Metabolites of pyrene in human urine can be measured as 1-hydroxypyrene (1-OHP) after deconjugation of the glucuronide with beta-glucuronidase or directly as 1- hydroxypyrene-glucuronide (1-OHPG) without deconjugation. Since 1-OHPG is approximately 5-fold more fluorescent than 1-OHP, it may provide a more sensitive biomarker for assessing exposure to pyrene in mixtures of PAHs [5], [6]. Furthermore, the relation between total PAHs and pyrene was highly correlated in the urban environment [7]. Thus, Urinary 1-OHPG has been used as a biomarker of exposure to PAHs [6], [8], [9].

Urinary 8-OHdG levels and DNA strand breaks could serve as biomarkers of early effects of exposure to PM, because there is evidence that exposure to ambient particulate matter (PM) induces oxidative stress, genotoxicity, and carcinogenicity [10]. Previous studies suggest that PM interacts with biological systems through direct generation of reactive oxygen species (ROS) from the surface of particles, organic chemicals, transition metals or other agitated processes in bodies and further contributes to the oxidative stress process [10], [11]. Besides, oxidative stress is defined as an imbalance between free radical production and antioxidant capacity resulting in excess oxidative products [12]. The spectrum of DNA-related oxidative products includes strand breaks, AP (apurinic/apyrimidinic) sites, and oxidized bases. With the latter group, attention has been focused on 8-OHdG, a major product with a clear mutagenic potential, which has been commonly used as a biomarker of oxidative stress in studies on ambient air pollution [9], [13][16]. On the other hand, DNA strand breaks can be measured by the comet assay and represent an early and critical step in chemical carcinogenesis [17].

Most previous epidemiological studies have based exposure assessment on data collected at stationary monitoring stations, which may introduce both random and systematic error in exposure assessment of individuals [18]. Furthermore, only a few studies that have collected personal PM mass or its components as measures of exposure have explored the related DNA damage effects [14][16].

Our general objective was to assess the relations between personal exposure to traffic exhausts, in particular ambient PM2.5 and PAHs, and the occurrence of DNA strand breaks. We assessed the personal exposure to ambient air PM2.5 concentration and the amount of PAHs bound to PM2.5, urinary 1-OHPG levels as a biomarker of exposure to PAHs, and urinary 8-OHdG concentration and the occurrence of DNA strand breaks as biomarker of effect. In order to best elaborate the relations of interest in existing environmental conditions, we selected our study population from the Taipei City traffic conductors who represent probably the most highly exposed population in Taiwan.

Methods

Study Population

We recruited 91 traffic conductors as the exposed group and 53 indoor office workers as the reference group aged 20 to 63 years between April 2009 and June 2011 in Taipei City, Taiwan. All subjects were free of cancer and pulmonary disease and all of them had been working in their current job position for at least 3 months.

Ethics Statement

This study was approved by the Institutional Review Board of the National Health Research Institutes in Taiwan, and written informed consent from participants was obtained prior to study enrollment.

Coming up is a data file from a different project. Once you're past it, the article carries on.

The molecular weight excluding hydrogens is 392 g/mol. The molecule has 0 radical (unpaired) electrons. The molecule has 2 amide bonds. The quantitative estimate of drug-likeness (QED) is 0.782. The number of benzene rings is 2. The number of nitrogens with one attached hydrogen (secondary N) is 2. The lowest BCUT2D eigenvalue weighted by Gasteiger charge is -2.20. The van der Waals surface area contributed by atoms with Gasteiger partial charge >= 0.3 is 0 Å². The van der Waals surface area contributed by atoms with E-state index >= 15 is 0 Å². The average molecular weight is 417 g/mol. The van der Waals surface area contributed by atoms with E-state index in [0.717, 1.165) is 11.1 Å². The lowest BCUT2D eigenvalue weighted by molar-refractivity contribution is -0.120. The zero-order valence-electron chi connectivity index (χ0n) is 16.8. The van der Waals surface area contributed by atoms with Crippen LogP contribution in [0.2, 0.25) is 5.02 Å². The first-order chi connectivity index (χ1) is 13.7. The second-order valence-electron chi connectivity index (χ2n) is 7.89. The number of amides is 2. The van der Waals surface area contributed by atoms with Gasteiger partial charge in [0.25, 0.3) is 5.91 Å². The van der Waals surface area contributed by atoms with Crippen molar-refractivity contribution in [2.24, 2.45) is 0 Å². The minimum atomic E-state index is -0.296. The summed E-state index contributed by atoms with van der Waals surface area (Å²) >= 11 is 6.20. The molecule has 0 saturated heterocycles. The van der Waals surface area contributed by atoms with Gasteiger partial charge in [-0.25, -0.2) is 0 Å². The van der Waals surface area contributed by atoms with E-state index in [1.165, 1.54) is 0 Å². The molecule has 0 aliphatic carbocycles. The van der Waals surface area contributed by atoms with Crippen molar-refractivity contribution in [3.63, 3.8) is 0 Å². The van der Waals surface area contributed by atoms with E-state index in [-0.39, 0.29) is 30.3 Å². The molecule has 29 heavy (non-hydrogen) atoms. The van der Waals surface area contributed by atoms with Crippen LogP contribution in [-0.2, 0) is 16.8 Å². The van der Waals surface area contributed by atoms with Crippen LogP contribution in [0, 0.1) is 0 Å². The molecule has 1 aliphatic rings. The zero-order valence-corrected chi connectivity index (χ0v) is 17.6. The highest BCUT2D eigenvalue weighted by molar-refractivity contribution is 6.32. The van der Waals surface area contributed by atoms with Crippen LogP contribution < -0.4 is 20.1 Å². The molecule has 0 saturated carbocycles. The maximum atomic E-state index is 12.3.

Data Collection

The participants underwent health examinations and completed a self-administered questionnaire about demographic information, lifestyle habits, as well as history of previous and current diseases. Personal monitors were used to assess the PM2.5 concentration in the breathing zone for all particulates during the daily work shift. Post-shift urine and blood samples were collected from participants on 2 consecutive days.

Air Sampling

The subjects were monitored for 9–10 hours per day equal to their working hours. Personal breathing-zone air samples were collected from the study subjects by battery-operated personal air-sampling pumps. The personal exposure monitors with a 2.5 µm impactor (The Personal Environmental Monitor, PEM; SKC Inc., Catalog No. 761–230, PA, USA) cut size was used in line with a Gilian GilAir 5 pump (Sensidyne Inc., Clearwater, FL) calibrated at a flow rate of 2 L/min. Particle samples were collected on Teflon filter (Biotech Line, Lynge, Denmark). Before and after sampling, the filters were weighed on a Micro Balance MT5 from Mettler-Toledo (Glostrup, Denmark) after conditioning for 24 h in a temperature- and relative humidity-controlled room. The mass collected in the filter was divided by the air volume sampled to calculate the gravimetric PM2.5 concentration.

Quantification of PAHs in PM

The PAH analyses of air samples were conducted using methods of Tsai et al. [19]. Total particulate PAHs levels were determined as the sum of following 22 individual species: naphthalene, acenaphthylene, acenaphthene, fluorene, phenanthrene, anthracene, fluoranthene, pyrene, cyclopenta[c,d]pyrene, benz[a]anthracene, chrysene, benzo[b]fluoranthene, benzo[k]fluoranthene, benzo[e]pyrene, benzo[a]pyrene, perylene, indeno[1,2,3-cd] pyrene, dibenz[a,h]anthracene, benzo[b]chrysene, benzo[ghi]perylene, coronene, and dibenzo[a,e]pyrene. Recovery efficiencies determined by spiking known amounts of PAHs through the GC-MS analytic process ranged from 80% to 110%. The limit of detection of the 22 PAH compound fell to the range 19–386 pg/m3. Analyses of field blanks found no significant contamination (i.e., GC/MS integrated area < detection limit).